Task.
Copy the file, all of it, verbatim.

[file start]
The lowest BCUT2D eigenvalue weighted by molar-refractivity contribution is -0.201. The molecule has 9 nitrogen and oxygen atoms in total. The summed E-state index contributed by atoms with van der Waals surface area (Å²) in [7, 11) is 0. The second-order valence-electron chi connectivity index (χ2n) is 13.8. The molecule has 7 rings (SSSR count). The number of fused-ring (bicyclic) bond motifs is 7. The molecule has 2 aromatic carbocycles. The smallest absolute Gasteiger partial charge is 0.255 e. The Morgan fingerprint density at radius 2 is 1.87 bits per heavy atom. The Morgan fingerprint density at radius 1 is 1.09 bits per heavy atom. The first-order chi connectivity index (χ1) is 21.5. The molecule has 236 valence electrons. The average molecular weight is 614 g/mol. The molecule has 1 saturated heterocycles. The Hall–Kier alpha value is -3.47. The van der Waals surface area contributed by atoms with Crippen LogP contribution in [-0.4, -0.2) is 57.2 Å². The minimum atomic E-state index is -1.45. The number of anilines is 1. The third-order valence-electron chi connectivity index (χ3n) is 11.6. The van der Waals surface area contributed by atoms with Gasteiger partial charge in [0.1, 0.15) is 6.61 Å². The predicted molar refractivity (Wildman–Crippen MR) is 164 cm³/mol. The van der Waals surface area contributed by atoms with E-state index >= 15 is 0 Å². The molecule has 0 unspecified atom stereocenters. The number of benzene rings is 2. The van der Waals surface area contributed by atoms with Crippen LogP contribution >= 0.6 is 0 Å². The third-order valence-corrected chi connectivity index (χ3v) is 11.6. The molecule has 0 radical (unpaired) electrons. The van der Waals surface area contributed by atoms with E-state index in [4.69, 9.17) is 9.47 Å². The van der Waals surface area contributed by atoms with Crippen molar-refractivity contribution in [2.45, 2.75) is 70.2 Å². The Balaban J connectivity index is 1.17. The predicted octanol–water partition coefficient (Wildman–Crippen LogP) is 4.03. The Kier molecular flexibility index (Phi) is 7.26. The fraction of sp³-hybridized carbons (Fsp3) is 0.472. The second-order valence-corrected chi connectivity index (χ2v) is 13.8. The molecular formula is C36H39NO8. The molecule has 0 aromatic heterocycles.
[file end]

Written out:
The lowest BCUT2D eigenvalue weighted by molar-refractivity contribution is -0.201. The molecule has 9 nitrogen and oxygen atoms in total. The summed E-state index contributed by atoms with van der Waals surface area (Å²) in [7, 11) is 0. The second-order valence-electron chi connectivity index (χ2n) is 13.8. The molecule has 7 rings (SSSR count). The number of fused-ring (bicyclic) bond motifs is 7. The molecule has 2 aromatic carbocycles. The smallest absolute Gasteiger partial charge is 0.255 e. The Morgan fingerprint density at radius 2 is 1.87 bits per heavy atom. The Morgan fingerprint density at radius 1 is 1.09 bits per heavy atom. The first-order chi connectivity index (χ1) is 21.5. The molecule has 236 valence electrons. The average molecular weight is 614 g/mol. The molecule has 1 saturated heterocycles. The Hall–Kier alpha value is -3.47. The van der Waals surface area contributed by atoms with Crippen LogP contribution in [-0.4, -0.2) is 57.2 Å². The minimum atomic E-state index is -1.45. The number of anilines is 1. The third-order valence-electron chi connectivity index (χ3n) is 11.6. The van der Waals surface area contributed by atoms with Gasteiger partial charge in [0.1, 0.15) is 6.61 Å². The predicted molar refractivity (Wildman–Crippen MR) is 164 cm³/mol. The van der Waals surface area contributed by atoms with E-state index >= 15 is 0 Å². The molecule has 0 unspecified atom stereocenters. The number of benzene rings is 2. The van der Waals surface area contributed by atoms with Crippen LogP contribution >= 0.6 is 0 Å². The third-order valence-corrected chi connectivity index (χ3v) is 11.6. The molecule has 0 radical (unpaired) electrons. The van der Waals surface area contributed by atoms with E-state index in [4.69, 9.17) is 9.47 Å². The van der Waals surface area contributed by atoms with Crippen molar-refractivity contribution in [2.45, 2.75) is 70.2 Å². The Balaban J connectivity index is 1.17. The predicted octanol–water partition coefficient (Wildman–Crippen LogP) is 4.03. The Kier molecular flexibility index (Phi) is 7.26. The fraction of sp³-hybridized carbons (Fsp3) is 0.472. The second-order valence-corrected chi connectivity index (χ2v) is 13.8. The molecular formula is C36H39NO8. The molecule has 0 aromatic heterocycles.